When Zac Guildford is sidelined for his latest alcohol-related incident - and unfortunately for him and the Crusaders it is a foregone conclusion - he won't be the only one to pay the price.
The former All Black's absence will leave the Crusaders light on pace and experience among their outside backs and could bring Sean Maitland's exit for the Glasgow Warriors last year into sharp relief.
A New Zealand Rugby Union misconduct hearing in Wellington this week will dictate the length of Guildford's ban - at best he faces a suspension, at worst he risks having his NZRU contract torn up - and it is understood the Crusaders are already looking into replacing him.
Todd Blackadder has a quality fullback in All Black Israel Dagg and good cover for the No 15 jersey in Tasman's Tom Marshall, but the Crusaders coach will be relying on big things from 22-year-old wing Johnny McNicholl, who topped the ITM try-scoring table last year with 10 in 11 matches as his Canterbury team made it five titles in row.
But although McNicholl often set the field alight in his two seasons for Canterbury, he has yet to play a Super Rugby match and the step up is an increasingly large one.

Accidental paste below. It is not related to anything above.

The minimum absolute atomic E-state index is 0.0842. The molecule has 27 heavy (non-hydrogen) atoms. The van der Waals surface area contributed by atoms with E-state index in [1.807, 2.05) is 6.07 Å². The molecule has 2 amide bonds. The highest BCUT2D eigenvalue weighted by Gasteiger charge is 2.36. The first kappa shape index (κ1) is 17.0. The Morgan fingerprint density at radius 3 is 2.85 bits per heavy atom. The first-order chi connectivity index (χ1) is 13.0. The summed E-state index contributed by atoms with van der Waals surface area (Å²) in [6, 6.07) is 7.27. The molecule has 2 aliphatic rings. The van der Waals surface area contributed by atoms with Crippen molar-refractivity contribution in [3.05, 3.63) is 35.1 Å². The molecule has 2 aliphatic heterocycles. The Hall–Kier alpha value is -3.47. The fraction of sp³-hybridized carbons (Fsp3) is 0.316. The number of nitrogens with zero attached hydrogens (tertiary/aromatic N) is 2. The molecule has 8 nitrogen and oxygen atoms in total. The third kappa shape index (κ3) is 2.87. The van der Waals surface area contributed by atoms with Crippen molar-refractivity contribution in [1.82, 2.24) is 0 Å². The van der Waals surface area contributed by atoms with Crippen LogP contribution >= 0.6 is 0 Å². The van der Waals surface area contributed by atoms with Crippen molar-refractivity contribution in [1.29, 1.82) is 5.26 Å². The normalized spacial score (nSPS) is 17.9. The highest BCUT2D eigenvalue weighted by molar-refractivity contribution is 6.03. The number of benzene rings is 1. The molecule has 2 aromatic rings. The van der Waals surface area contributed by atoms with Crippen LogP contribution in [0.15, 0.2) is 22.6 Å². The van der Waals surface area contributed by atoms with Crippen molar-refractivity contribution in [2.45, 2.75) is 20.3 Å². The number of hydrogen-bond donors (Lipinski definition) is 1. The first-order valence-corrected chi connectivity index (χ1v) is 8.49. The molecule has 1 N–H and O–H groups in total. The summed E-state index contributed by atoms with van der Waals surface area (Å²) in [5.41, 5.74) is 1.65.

The Crusaders' other wing option is Adam Whitelock, a steady player with a good work rate and excellent defence but lacking Guildford's speed and ability to sniff out the try-line.
Guildford's alliance with Hawkes Bay mate Dagg often results in tries and he can also be effective running angles off first-five Dan Carter.
New Zealand Sevens player Kurt Baker is the only other specialist outside back option for the Crusaders after they picked him up in their wider training squad.
New Crusaders backs coaches Tabai Matson and Aaron Mauger will be forced to consider new ways to breach opposition defences without little No 11 Guildford.
The pair replaced Daryl Gibson, now at the Waratahs, as Blackadder sought to add more attacking flair to a backline which failed to click as it should have over the past four seasons.
It's not a crisis for the Crusaders - they will quickly put this behind them and back themselves to cover for Guildford's absence - but it is an unpleasant disruption as they seek to win their first title since 2008.
The NZRU banned Guildford for four matches after his post-World Cup exploits in Rarotonga in 2011. He missed the Crusaders' round one fixture against the Blues last season, with the rest of the suspension served during the pre-season campaign.
The latest revelations appear to show that Guildford has yet to resolve the issues that surround him. He perhaps never will, but while the Crusaders will continue to support him while he is in their charge, once Guildford is gone he will need help from other sources.
Meanwhile, a weakened Crusaders will move on and look for others to help them add another title to the seven they already hold. Such is the ruthlessness of professional sport.